WAR IS SERIOUS BUSINESS. MAKING RESPONSIBLE MOVIES DEPICTING WAR STORIES IS SERIOUS BUSINESS TOO. Making movies that have war as the schema above which their true stories are hovering and crafted but ride on humor is shades deeper serious work. The criminally underrated The Hunting Party (starring Terence Howard and the criminally underrated Richard Gere) comes to mind. Director Todd Phillips (best known for the raucous The Hangover trilogy) bases War Dogs on an article by Guy Lawson – who also spun a book, Arms and the Dudes: How Three Stoners from Miami Beach Became the Most Unlikely Gunrunners in History, on this story.
War Dogs opens right in the middle of a startling scene, with David Packouz (Miles Teller) kidnapped and pummelled, and then staring right into the face of a gun cocked at him. Much like so many snifty thrillers (Layer Cake being a brilliant example), Packouz begins telling his story in flashback. And using crackling dialogues, you’re introduced to his life as a masseur, of how, despite his much-in demand massages, he cannot revive his own flaccid fortunes. And the last knead on his aching life’s back is when his girlfriend, Iz (Ana de Armas) becomes pregnant, and Packouz feels he ought to take control of his life and finances. Enter his school buddy, Efraim Diveroli (Jonah Hill) who, as Packouz discovers, owns a company named AEY, and trawls the US Government website that lists arms requirements for various conflicts that it is involved in across the world. While the major arms dealers pick up the meaty slices of the arms supplying pie, Diveroli rummages the site for the crumbs, toiling and moiling the phones all night and earning good money, the middle man for such deals. You don’t need to be Nostradamus penning the world’s most open-to-interpretation passages to guess that Packouz teams up with Diveroli.
Co-writing the screenplay with Stephen Chin and Jason Smilovic, director Todd Phillips moves the movie at a rip-roaring pace, the gags and jokes coming in at swift cadences. A dangerous chase scene in Fallujah suddenly bumps into a rear-view mirror gag that’ll have you guffawing even as you worry about the duo’s safety. But the director also bungs in an equally fictionalized but heart-stopping overnight journey that the duo makes from Jordan to Baghdad to deliver Berrettas to an American army camp. Phillips also shoots a very effective confrontation scene between Packouz and Iz, the camera voyeuristically moving around the pair, as the increasingly mortified former begins to realize how’s he about to lose his loved ones to the business of arms.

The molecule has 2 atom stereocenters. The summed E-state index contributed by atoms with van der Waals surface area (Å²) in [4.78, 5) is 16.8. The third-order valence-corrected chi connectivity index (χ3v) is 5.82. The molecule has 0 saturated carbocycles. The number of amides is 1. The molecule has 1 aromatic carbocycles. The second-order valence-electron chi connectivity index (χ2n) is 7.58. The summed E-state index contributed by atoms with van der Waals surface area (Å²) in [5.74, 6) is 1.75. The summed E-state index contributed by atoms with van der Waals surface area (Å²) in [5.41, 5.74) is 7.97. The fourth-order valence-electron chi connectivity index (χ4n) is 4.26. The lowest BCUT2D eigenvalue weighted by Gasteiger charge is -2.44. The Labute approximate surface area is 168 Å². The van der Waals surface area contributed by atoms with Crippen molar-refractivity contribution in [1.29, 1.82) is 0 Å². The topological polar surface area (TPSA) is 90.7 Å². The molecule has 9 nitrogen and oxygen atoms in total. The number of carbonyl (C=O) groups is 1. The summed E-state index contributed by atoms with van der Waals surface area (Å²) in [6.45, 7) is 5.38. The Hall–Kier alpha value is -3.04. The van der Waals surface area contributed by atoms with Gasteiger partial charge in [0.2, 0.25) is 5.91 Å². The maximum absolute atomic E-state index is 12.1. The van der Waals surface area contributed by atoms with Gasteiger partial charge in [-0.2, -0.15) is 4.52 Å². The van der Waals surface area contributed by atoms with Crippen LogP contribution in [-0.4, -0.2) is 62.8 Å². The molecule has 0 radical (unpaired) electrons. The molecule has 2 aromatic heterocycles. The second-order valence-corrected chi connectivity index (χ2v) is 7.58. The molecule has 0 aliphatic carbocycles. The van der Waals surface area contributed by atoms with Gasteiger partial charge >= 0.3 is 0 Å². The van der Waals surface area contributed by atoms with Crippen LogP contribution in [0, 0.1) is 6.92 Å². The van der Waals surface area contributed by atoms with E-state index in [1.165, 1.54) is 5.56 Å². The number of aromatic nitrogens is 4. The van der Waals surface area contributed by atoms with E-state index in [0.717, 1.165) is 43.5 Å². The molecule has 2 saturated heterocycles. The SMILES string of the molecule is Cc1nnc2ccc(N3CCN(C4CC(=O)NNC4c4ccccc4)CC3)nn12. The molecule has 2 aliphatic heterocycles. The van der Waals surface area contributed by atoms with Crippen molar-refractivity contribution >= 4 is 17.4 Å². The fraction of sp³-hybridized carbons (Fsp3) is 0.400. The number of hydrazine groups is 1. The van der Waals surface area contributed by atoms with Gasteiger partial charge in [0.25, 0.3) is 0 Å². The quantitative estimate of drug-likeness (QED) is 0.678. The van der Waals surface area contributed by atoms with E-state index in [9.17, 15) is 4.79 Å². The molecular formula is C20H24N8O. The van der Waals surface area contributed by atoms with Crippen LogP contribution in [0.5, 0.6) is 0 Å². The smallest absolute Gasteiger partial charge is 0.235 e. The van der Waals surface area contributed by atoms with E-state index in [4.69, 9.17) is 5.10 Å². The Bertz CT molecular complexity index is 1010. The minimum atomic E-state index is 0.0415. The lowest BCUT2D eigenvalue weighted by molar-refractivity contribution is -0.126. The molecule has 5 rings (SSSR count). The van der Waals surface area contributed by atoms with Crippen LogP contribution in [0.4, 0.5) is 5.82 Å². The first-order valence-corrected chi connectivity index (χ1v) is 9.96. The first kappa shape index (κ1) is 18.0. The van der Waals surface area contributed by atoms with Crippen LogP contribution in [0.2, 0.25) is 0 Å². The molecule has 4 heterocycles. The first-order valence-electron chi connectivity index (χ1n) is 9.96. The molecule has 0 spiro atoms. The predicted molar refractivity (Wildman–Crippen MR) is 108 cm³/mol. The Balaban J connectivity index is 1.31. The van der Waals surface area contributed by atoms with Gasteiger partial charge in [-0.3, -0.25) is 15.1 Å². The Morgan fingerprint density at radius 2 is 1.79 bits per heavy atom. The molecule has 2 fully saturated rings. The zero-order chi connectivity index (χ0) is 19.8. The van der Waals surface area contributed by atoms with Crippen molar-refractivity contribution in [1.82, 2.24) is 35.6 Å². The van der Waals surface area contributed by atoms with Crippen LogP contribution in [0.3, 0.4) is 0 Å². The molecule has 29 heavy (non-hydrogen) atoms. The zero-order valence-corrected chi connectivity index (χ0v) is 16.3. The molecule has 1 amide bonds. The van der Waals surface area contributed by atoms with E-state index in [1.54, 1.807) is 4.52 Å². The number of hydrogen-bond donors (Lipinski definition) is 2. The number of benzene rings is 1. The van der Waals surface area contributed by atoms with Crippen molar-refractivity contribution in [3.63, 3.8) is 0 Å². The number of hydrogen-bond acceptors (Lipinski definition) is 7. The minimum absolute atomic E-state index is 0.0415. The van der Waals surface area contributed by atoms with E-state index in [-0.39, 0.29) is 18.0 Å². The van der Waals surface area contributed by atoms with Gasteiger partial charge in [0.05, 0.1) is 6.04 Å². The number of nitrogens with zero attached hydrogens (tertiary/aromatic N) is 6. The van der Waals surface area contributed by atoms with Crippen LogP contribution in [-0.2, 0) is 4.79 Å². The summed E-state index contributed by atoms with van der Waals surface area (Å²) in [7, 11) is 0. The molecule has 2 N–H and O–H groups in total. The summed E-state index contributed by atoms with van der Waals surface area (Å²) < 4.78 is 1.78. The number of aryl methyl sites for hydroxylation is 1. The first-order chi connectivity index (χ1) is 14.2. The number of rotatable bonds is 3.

Of the cast, the stand outs are the Hill-Teller duo. Jonah Hill is sickeningly and effectively slick, his trademark thin-voiced artificial laughter pretty much defining his character and morals. Miles Teller is simply superb and extremely likeable, even as his performance keeps things on an even keel – and you discover that, despite his choices, you can’t help but root for him. Co-producer Bradley Cooper puts in a nice cameo as well, him a shiny, untrustworthy character, his colored glasses making his eyes look bigger and attaching themselves to the face of a dangerous man.
War Dogs also boasts of a soundtrack that’s used so very effectively. Sample this delectable playlist – there’s UB 40’s swilling Red Red Wine during a dinner party; Pink Floyd’s industrially cynical Wish You Were Here used to stunning effect in a scene that involves testing AK-47 ammunition; Creedence Clearwater Revival’s spunky Fortunate Son to mark the denouement of the Fallujah chase; and The Who’s devastatingly heartbreaking Behind Blue Eyes as it all comes down crashing down. Cliff Martinez has a ball composing the background score, and his piece in the aforementioned family confrontation scene is simply brilliant – using some bouncy pinging synth sounds that add to the drama. And I loved the opening ominous music piece that he orchestrates, reminding me of the equally ominous opening in Pink Floyd’s panic-inducing, chilling, Signs of Life.
War Dogs, then, isn’t a doofus project. Chances are, you won’t walk out of the cinema hall chuckling to yourself. You might notice a furrowed demeanor in the nearest mirror – for, how can you laugh when you know that the most incredible and dirty things in the movie are the truth – how the US government was forced to open up arms bids, no thanks to Dick Cheney’s corporations; of how, the world over, tax payers’ hard-earned money is thrown into ammo boxes and deleterious shipments. And then, as you see the chic and luxurious condo that the boys buy for themselves, you wonder, just for that brief, nano-second frozen moment of weakness – would you do it? And even as you shake off that feeling, you wonder how tempting and easy this is for someone who’s desperate and hungry for the good life. Fortunately, most of us would agree – to become war dogs, the dogs ought to be really crazy.
Watch the trailer of War Dogs here: